SHALIMAR —"God, I feel ... ."

The three words spoken by the Rev. Clint Akins, a local minister and Vietnam veteran, hung briefly in the Okaloosa County Commission chambers before, slowly, some of the more than three dozen Vietnam vets in the room answered his invitation to finish the sentence.

"Pain," said one voice.

"Loss," intoned another.

"Comfort," added one veteran.

"Proud," said yet another.

"Lord, will you ... ," Akins continued.

"Forgive me," responded one veteran.

"Stand by me," said another.

"Strengthen me," a third said.

Akins was the featured speaker for a Veterans Day event organized through the office of Okaloosa County Tax Collector Ben Anderson as part of the ongoing national observance of the 50th anniversary of the Vietnam War. Akins centered his remarks on Psalms 13, which opens with the words, "How long, Lord? Will you forget me forever?"

Noting the confused and sometimes angry reactions of the American public to the Vietnam War, Akins reminded his fellow veterans, "We never heard 'Thank you for your service.'" Instead, he said, many returning Vietnam veterans experienced "cold indifference or outright rage."

Then, after pausing for a beat, Akins added, "Thank you for your service."

Anderson, too, spoke Friday about American reaction to Vietnam.

"We in this community, how well we know the rigors of the Vietnam War," he told the room filled with veterans and a number of local officials. "Today, I think we see a greater understanding of the role of our military."

American involvement in Vietnam began in 1955 and ended in 1975. In 2008, federal legislation called for a commemoration of the war and its veterans. A subsequent presidential proclamation set the observance for the 13 years between Memorial Day 2012 and Veterans Day 2025.

At Friday's ceremony, each veteran received a copy of a proclamation signed last year by President Donald Trump calling upon Americans "to offer each of our Vietnam veterans and their families a thank you on behalf of the nation ... ."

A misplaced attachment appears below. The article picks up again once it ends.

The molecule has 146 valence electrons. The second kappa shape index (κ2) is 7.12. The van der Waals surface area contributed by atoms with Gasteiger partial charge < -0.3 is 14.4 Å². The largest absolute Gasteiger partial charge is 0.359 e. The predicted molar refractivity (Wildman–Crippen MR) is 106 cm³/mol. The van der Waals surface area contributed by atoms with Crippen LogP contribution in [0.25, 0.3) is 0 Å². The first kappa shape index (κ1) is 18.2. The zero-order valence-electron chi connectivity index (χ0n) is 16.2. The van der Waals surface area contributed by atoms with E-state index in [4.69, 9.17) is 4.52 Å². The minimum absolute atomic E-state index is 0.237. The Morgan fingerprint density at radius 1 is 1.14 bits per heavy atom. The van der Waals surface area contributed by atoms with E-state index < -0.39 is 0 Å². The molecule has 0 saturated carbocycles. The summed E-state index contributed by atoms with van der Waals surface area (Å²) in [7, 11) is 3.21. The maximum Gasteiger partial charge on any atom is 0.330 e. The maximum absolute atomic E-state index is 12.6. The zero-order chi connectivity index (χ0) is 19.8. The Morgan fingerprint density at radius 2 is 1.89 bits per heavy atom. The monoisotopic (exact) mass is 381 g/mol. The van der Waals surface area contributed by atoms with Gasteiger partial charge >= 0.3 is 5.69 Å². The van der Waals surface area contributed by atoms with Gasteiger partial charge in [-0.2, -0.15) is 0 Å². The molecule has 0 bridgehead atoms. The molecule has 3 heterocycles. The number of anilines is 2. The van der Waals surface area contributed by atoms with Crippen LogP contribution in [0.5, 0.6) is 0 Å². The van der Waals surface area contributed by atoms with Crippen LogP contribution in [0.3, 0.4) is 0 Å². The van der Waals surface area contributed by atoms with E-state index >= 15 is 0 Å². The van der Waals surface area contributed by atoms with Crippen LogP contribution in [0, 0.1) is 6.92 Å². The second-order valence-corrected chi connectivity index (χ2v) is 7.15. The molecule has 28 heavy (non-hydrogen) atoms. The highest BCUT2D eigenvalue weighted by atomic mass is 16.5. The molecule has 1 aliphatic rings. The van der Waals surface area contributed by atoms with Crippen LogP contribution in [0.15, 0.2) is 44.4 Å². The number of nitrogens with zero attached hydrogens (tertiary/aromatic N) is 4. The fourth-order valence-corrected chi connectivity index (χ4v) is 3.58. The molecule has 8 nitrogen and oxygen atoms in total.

The veterans also were presented with a pin commemorating the 50th anniversary of the war. The state of Florida is a partner in the national observance, and recently sent commemorative pins to local governments for distribution.

The pins and proclamations were presented to the veterans by two of their fellow Vietnam veterans — retired Air Force Lt. Gen. Bruce L. Fister, whose career included service as a transport aircraft pilot in Vietnam and retired Air Force Col. Howard J. Hill, who spent more than five years as a POW after being shot down in 1967.

After receiving his pin and proclamation Friday, veteran Rick Taylor, who flew helicopters in Vietnam, said he had "mixed emotions" about the ceremony. But, he added, "It's an honor to be part of it."

Charles Bowles, an Army veteran, briefly referenced the time it has taken many Americans to appreciate those who served in Vietnam.

"I guess the American people had some reason to delay," he said, before adding that he was honored to be at the ceremony.

George Engler, an Army veteran who served in Vietnam in 1967-68, spent a moment Friday remembering the Choctaw High School classmates lost in the war.

"I think there were two or three of them," he said. And, he added, because he lived in a military community, he didn't experience the rejection that other veterans did when they returned home.

"Since I'm from here, the transition to the civilian world was a lot easier," he said.